Category Archives: technology

This just in from Luddite Land

So let me just add, further to my post about the Puddy Principle, that my antipathy to the internet, as distinct from all the other forms of distraction that plague writers, is founded on more than a recognition that by its natural depths—links leading on to links—it has a special power to pull us further and further from our work.

There is in addition an insidiousness about the internet that is easy, at this point, to forget about, because we have all so thoroughly integrated it into our lives. The insidiousness I’m referring to has to do with the simple fact—positive, negative, or neutral—that much (most?) of what you see online is backed by capitalist interests: whether it’s the website of the New York Times or someone’s blog about vegan cooking or a site using pictures of attractive women to sell funny t-shirts, someone stands to make money every time you click on the site. A site is more or less successful, more or less valuable to potential advertisers, depending on how often people look at it.


I told you there was a bear with me.

Who cares, right? You should, if you’re a writer, professional, quasi-, aspiring, or otherwise. Because your product—bear with me here—is not the work that you create, it is your focus & attention.

Ultimately, of course, you transform that focus & attention into short stories or novels or memoirs. But your natural resource, the thing which you possess which is worth money to you, is your ability to focus and get something done. You can tell me that the thing which you possess which is worth money to you is your ideas, but ask anybody on the street—ask a four-year-old—ask your mailman or the lifeguard at the pool—everybody has an idea.

The thing you possess which is worth money to you is your ability to turn your idea into a finished product, and that requires focus & attention.

Meanwhile, on the other side of the ledger, what Internet companies are selling—keep bearing with me—are not the products you see advertised. What Facebook, for example, is selling, is your focus & attention. They are saying to other companies, “this person is going to spend forty-five minutes today on our site, and we would love to sell you that forty-five minutes.”

So let me put two and two together (and thank you for bearing with me)—you, writer or would-be writer, have a precious natural resource: your focus & attention. Your goal is to monetize that resource, by using focus & attention to turn ideas into stories, which you can then turn into money.

The internet’s goal is to take that natural resource from you and monetize it for themselves.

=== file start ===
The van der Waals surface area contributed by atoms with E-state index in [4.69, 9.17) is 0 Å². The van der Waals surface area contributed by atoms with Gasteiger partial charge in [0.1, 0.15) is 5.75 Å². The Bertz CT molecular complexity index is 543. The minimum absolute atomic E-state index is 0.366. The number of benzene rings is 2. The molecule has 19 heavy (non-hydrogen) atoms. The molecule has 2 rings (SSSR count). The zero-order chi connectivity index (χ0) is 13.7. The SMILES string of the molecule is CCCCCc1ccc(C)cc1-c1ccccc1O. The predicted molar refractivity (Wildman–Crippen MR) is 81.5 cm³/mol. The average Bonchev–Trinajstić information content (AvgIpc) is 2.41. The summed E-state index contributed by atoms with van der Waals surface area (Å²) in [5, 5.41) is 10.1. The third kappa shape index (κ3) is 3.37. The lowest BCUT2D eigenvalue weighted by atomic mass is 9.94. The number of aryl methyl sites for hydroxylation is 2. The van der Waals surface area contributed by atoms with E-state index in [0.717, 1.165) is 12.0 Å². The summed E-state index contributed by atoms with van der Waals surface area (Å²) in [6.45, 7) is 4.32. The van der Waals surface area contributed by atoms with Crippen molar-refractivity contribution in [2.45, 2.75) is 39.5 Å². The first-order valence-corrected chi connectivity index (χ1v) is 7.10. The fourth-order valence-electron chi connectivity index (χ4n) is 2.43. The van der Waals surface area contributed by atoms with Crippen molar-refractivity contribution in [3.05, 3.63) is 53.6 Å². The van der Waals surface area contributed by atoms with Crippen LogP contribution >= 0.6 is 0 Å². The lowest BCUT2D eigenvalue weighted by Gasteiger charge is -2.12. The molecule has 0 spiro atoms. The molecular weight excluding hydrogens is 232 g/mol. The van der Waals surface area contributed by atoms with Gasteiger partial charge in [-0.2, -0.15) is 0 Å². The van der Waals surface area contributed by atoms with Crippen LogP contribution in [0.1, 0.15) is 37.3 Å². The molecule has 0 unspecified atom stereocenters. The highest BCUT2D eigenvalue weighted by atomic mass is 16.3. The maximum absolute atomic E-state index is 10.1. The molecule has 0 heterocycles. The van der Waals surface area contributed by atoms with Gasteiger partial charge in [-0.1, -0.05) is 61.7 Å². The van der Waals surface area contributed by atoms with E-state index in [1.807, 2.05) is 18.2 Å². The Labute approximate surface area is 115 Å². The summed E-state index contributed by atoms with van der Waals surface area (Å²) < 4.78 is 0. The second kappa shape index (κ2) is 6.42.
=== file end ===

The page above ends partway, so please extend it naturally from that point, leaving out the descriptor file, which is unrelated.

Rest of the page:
In conclusion: don’t let them do that.


the puddy principle

Asked by student writers for one piece of advice, I always say “turn off the Internet while you’re writing.”  To explain why, I invoke what I call the Puddy Principal.


Patrick Warburton, aka David Puddy

Those of us who were active television watchers in the Seinfeld era will recall Elaine’s on-again-off-again boyfriend, a saturnine dimwit named David Puddy.

In one of my favorite scenes, Elaine (played by Julia Louis-Dreyfus, of course) has broken up with Puddy for the zillionth time, and is now sitting in her apartment trying not to call him. The scene is basically a short play that’s Elaine thinking in voice-over. She’s thinking about how glad she is to have broken up with Puddy; and then she thinks “oh, no, I think I left my glove at Puddy’s…I better call him”. And as she reaches for the phone, she goes—with a slight-but-obvious disappointment—“oh, there’s my glove.” Then: “That is so funny, I almost called Puddy about my glove, but then I found it!” Quick beat, then: “You know who loves funny stories?” [reaching for the phone] “David Puddy.”


A squirrel.

We’re all like that, now, with the Internet: try as we might to stay away, we take any excuse to return to go back. I’ll start in rough-drafting a scene, and I write a squirrel scampering across a lawn and I’ll think I better make sure squirrels are native to the part of New England where this scene takes place, and click on Safari. It’s insane, of course, the idea that I can’t proceed with my piece of fiction until I’m sure that I’ve got the fauna properly geolocated—it’s just that I’d rather be doing something easy (reading about squirrels on Wikipedia) than something difficult and emotionally draining (pressing on with my writing).

The real problem is that once you’ve given in and called Puddy—i.e. gone onto the web—you don’t just look up the squirrels and then log off. Of course not! You click on the full list of Woodland Creatures Native to Vermont, then you email your brother a fun factoid about beavers, and then you click on a banner ad about Funny T-shirts (because who doesn’t like a  funny T-shirt) and then suddenly it’s an hour and a half later, and you’re checking your Facebook status and your novel is where you left it, softly weeping, wishing you would come back and finish the part about the squirrel.

Bottom line: writing is extremely difficult, and because writers are human beings, we would prefer to do something easy to something difficult. The Internet is, for all its benefits, the greatest distraction machine ever built by mankind. And this great and terrible machine is not just in the room with you, it is the thing you write on.

So take Step One, admit you have a problem, because everybody does, and invest the in a netblocking program.

For the record, I use (and feel sort of in love with) a program called Freedom. It costs ten bucks.